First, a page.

Cape Town In Three Days

DC's "Snowpocolypse 2011" had us stranded in a taxi for nine hours (with the meter running) instead of flying over the Atlantic Ocean, leaving our long awaited trip to South Africa two days short, allowing only three days in Cape Town. And of course, I immediately fell in love the "Tavern of the Seas" and wanted to stay for weeks... or years. Getting down to business, I carefully drew a plan to ensure that I would see as much as the city as possible in a short amount of time. A success!

Inhabited by Dutch settlers, Afrikaners, Zimbabwean migrants from darker days of oppression, and nomadic expats, Cape Town is nothing short of a cultural feast of exploration.

Points of Interest

Table Mountain: To Americans, this is just a hill, to Capetonians, it is a sacred mountain. This rock

formation overlooking the bay is made of granite and is lined with mountain biking trails. Take a gondola to the top or hike up on foot to observe sweeping views of the Cape. The #1 tourist stop in Cape Town, this is a must for photographers. (Photo: Flickr/sallylondon)

Hop On, Hop Off Tour Buses: Hop on at specified stops around Cape Town. Hop off at any destination you choose. There are two different routes (red and blue) that run frequently so you are never waiting long, all the while providing an efficient mode of transit along Cape Town's favorite areas.

How to book: Ask your hotel concierge, or map the route online, go to the stop and pay the driver directly. And make sure to listen to the audio lecture — it's fascinating!

Long Street: Lined with bars and restaurants, and reminiscent of New Orleans' Bourbon Street, Long Street has a multitude of spots where you can belly up to watch the country's most beloved sport: football. We loved the "Royale Eatery," serving what had to be the best cheeseburgers in all of Cape Town.

Cautionary Note: Although there are a lot of locals peppering the streets and a heavy police presence, keep your wallet in your front pocket and your purse in front of you — or don't carry one at all.

Robben Island: Just a 60 minute ferry ride from the waterfront, across the shark infested seas, is the Robben Island Prison, a UNESCO World Heritage Site. This prison was once home to Nelson Mandela

Tour the prison on foot or by bus with guides — some of whom were also once held here. Read the poetic words Mandela wrote in letters to his wife, and learn why — as Mandela states in a documentary at the Cape Town Jewish Museum — "South Africa was better off before the Apartheid." (Photo: JustLuxe)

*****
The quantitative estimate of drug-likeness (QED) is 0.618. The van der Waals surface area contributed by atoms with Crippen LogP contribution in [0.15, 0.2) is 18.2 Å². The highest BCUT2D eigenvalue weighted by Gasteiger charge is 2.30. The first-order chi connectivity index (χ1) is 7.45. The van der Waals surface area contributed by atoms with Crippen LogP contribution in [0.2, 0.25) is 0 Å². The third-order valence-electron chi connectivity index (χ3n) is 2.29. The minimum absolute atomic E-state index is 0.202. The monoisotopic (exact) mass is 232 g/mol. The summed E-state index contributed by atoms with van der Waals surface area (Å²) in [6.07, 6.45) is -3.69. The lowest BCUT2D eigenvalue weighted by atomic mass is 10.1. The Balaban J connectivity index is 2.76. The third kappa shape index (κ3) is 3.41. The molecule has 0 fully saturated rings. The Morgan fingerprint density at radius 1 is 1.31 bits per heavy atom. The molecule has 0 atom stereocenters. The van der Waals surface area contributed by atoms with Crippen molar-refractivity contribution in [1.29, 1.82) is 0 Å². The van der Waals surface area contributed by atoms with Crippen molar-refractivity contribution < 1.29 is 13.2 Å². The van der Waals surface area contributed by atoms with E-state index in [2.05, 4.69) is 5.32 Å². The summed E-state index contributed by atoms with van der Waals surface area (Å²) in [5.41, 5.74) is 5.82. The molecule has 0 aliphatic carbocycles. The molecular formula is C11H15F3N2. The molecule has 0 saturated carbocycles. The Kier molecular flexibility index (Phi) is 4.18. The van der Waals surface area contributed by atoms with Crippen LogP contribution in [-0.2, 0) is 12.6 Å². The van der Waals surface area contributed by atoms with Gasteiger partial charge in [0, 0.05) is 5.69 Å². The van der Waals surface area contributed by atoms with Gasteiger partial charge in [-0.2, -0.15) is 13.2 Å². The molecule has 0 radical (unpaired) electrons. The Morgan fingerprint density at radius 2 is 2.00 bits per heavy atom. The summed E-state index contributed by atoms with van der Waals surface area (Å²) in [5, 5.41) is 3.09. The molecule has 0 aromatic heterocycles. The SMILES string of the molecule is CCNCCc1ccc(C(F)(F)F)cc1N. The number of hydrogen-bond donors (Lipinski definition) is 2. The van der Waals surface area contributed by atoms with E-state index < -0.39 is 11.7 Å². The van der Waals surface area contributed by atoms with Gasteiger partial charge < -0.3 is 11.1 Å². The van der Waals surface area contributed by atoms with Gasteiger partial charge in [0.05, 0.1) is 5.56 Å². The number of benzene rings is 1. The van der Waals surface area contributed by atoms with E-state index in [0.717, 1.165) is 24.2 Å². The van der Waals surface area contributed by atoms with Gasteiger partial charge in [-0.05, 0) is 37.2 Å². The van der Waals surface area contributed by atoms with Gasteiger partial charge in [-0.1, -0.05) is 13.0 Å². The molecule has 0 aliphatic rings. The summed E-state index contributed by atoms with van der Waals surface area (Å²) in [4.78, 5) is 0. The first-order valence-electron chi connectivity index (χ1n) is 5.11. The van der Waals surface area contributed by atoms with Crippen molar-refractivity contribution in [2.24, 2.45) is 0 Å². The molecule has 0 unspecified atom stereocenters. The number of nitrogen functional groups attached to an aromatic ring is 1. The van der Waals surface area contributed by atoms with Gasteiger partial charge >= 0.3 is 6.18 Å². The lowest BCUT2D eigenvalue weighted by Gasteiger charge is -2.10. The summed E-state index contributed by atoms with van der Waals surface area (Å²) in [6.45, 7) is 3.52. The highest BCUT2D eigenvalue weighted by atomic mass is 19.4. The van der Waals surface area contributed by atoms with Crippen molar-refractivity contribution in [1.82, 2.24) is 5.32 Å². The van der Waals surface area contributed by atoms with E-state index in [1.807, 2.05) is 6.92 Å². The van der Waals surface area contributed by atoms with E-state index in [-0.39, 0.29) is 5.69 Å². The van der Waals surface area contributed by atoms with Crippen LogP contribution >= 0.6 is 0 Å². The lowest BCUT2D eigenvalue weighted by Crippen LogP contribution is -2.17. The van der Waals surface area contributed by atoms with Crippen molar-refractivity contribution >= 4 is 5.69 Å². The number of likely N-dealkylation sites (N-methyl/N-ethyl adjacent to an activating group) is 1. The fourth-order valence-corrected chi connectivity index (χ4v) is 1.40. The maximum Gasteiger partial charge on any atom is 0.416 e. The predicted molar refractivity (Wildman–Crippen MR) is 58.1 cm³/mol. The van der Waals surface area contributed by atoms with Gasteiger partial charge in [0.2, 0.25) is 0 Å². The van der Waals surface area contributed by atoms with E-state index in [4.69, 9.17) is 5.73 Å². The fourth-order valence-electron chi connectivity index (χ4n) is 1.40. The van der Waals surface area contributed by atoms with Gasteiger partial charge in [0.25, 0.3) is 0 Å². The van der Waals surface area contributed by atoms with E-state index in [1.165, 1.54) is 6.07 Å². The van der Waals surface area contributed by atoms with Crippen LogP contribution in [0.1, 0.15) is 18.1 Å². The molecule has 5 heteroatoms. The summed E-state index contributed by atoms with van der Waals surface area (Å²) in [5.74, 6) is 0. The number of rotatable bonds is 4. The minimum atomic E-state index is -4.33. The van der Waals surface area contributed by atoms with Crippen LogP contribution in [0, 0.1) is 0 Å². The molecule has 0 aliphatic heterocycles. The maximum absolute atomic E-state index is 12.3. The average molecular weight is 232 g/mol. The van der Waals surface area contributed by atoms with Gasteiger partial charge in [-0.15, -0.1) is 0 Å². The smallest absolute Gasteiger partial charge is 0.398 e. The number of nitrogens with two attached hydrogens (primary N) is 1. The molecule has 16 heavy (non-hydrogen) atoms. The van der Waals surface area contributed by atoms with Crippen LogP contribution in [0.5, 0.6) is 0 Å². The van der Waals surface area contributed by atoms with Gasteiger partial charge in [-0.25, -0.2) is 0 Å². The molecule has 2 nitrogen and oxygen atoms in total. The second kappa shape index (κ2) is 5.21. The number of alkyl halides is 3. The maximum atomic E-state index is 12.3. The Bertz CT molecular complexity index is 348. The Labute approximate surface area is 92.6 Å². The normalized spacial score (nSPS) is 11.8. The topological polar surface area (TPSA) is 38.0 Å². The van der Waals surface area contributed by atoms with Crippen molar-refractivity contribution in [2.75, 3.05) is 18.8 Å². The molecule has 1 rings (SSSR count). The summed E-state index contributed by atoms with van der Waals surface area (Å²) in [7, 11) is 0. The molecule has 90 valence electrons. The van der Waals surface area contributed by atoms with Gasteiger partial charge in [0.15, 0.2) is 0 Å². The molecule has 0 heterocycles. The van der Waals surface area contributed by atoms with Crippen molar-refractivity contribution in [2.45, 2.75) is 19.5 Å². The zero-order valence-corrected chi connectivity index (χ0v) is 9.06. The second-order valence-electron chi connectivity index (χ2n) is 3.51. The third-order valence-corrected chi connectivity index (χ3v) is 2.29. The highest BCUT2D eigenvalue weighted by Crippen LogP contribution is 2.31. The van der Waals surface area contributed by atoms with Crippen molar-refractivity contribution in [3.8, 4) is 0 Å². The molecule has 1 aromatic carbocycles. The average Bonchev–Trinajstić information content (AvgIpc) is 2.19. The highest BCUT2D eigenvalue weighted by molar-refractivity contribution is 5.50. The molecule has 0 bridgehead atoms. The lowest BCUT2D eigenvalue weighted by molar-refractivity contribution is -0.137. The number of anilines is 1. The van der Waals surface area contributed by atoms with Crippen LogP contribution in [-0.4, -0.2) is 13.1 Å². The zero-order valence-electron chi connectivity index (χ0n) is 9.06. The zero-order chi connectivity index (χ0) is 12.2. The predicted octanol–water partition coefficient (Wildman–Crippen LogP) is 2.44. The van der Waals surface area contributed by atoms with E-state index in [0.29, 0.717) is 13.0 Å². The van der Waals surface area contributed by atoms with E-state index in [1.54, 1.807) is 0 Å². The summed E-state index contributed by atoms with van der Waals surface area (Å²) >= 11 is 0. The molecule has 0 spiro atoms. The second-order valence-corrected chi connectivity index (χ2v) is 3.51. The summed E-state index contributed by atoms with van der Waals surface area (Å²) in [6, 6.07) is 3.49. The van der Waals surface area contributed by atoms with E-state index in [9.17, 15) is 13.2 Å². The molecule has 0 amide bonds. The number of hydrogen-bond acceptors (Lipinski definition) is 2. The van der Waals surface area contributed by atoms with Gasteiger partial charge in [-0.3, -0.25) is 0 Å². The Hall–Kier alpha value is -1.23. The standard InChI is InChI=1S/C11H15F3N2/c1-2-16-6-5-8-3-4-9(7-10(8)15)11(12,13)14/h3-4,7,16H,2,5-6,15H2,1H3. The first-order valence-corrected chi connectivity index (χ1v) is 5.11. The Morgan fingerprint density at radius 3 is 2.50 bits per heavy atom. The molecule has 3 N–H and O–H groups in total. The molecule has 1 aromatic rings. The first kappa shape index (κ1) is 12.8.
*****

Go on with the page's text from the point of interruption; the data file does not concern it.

High Tea at the Table Bay Hotel: One of the top-rated places in the world to enjoy a High Tea.

Cape Town Waterfront: Ride the Ferris wheel, shop for souvenirs, enjoy a Savannah Dry Hard Cider, and munch on frites while the gulls soar overhead and the seals sing from the waters below.



A Day in Camps Bay: They call it the "no wind zone." But there we were, sitting on a low wooden log fence facing the beach, holding our clothes onto our bodies while listening to palm trees furiously dance and rustle from the powerful winds from the sea. Grains of sand and city debris blew up and hit the sides of our faces. Umbrellas from European-esque sidewalk bars flew over tables into the streets as chic Capetonians made their way to bars along the strip.

The main street is sort of Malibu-meets-Big-Sur-meets-Africa; Ferrari's climb the streets lined by white sandy beaches. This area is highly prized by the jet-set elite, and frequented by South African celebrities as well as foreign celebs such as Leonardo DiCaprio, David Beckham, and George Clooney.

Unforgettable Day Trips

Stellenbosch Wine Country: About two hours by car from Cape Town, the drive-up windy garden

(Photo: Flickr/Joseph A Ferris III)

Cape of Good Hope: Just a two hour drive from Cape Town, enter baboon country and head to the southernmost spot on the African continent where the Indian and Atlantic Ocean converge. Stop near the entrance of the park to view ostrich at a neighboring farm. The fastest-bird-on-earth's legs turn red when ready to run, and their hide is the second most valuable in the world (behind crocodile, ahead of kangaroo).

Additional Notes about Cape Town

It is not a malarial country, no vaccines needed! UNLESS you visit Kruger National Park in the east, then you will need a double dose.

Buy a multi-attachment adapter. It seems that immigrants brought their outlets to the region, too.

Water is very clean throughout Cape Town, and tap water is reported to be not only okay, but "pretty good."

By Stefanie Payne